Pediatric HealthSource: Tips to Help Struggling Readers
If your child is having trouble understanding what they read, here are some pointers to set them up for success.
Q: How can I help strengthen my child’s reading comprehension skills?
A: While reading can be fun, entertaining and informational, there may be times when your child struggles to understand content. It is crucial to help your child overcome any reading-related obstacles they encounter because reading is a skill that they will use for the rest of their life.
It is important to identify behaviors that suggest your child may be having a difficult time understanding what they are reading. If you notice your child struggling to recall important character and plot details or suddenly becoming disinterested in reading, they may need a little extra support.
Reading is a skill that takes time and practice. Expecting your child to read material far above their suggested reading level may hurt their confidence if they are unable to comprehend the information. In fact, children at their correct reading level should be able to read 90 percent of the words without any help. Many educators suggest that children should read books at home that are one to two reading levels below what they are reading in school, so that reading at home is fun, not work.
Finding age-appropriate books that meet your child’s unique reading level will help advance their skills. Your son or daughter’s teacher is an excellent resource and can offer book suggestions at the correct reading level for his or her individual learning needs.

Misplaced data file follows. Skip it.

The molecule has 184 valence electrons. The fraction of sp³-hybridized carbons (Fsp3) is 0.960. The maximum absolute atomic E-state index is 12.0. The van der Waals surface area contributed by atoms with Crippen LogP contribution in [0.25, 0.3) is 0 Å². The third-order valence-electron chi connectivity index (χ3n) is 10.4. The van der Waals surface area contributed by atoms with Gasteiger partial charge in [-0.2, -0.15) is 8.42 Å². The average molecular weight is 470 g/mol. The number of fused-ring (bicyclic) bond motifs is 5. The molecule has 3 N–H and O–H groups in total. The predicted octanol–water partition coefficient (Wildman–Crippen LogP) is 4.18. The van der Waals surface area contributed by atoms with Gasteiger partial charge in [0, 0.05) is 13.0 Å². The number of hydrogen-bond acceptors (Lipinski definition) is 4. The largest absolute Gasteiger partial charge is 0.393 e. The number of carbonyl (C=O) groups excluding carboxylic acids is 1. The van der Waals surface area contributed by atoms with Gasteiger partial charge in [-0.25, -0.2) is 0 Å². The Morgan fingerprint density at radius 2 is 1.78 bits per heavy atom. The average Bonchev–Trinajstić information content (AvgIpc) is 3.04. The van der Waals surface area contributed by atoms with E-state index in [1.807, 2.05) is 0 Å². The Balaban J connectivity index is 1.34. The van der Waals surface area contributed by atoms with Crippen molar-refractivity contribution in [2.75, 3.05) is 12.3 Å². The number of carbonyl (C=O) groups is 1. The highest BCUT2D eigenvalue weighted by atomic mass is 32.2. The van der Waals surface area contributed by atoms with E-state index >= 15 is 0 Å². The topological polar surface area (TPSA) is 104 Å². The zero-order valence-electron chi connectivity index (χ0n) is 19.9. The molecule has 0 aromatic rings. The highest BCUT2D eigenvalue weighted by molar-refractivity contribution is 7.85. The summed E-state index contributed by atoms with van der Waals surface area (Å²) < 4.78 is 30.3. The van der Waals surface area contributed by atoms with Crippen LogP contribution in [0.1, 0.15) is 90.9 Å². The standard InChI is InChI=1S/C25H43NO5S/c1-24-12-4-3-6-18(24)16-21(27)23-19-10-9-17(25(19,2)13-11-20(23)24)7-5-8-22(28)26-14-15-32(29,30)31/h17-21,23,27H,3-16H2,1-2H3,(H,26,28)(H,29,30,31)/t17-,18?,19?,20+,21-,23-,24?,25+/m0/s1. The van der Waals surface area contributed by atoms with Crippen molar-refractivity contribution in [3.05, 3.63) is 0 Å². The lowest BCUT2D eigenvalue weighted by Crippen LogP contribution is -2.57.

In order for your child to comprehend what they are reading, they must be able to read the text smoothly. If you notice your child struggling, have them re-read a passage or read the text aloud. This can help them process information, and it sets them up for success the next time they feel themselves getting lost on a page.
Choose books that are of interest to your child or, even better, let your child pick out their own book. Reading aloud to your child helps them improve their vocabulary and skills needed to be successful independent readers. Children who are read to have improved reading and listening skills, as well as improved academic performance.
Always consult your child’s pediatrician concerning your child’s health and development.
For more pediatric health news parents can use, visit our blog: 700childrens.nationwidechildrens.org.
Sarah Denny, M.D., is a primary care specialist at Nationwide Children’s Hospital.
Set Kids up for Reading Success
Help struggling readers with the following tips:
- Build a habit. Set aside a time every day that is specifically meant for reading—about 30 minutes to an hour should do the trick. Set your child up in a quiet area with a book and let them read without distractions.
- Talk about it. Engage with your child by asking questions about what they are reading. Ask about their favorite characters, whether they have learned any new fun facts or if they are enjoying the book.
- Look for real-world examples. If you child is struggling with a certain concept or needs further explanation of something they read, look for creative ways to provide an explanation. Consider a field trip to the backyard to look at stars, or point out a special landmark when driving to the store.
- Talk to their teacher. Teachers are instrumental in identifying any learning concerns. They (and librarians) are a wealth of knowledge on books and reading levels that might be of interest to your child.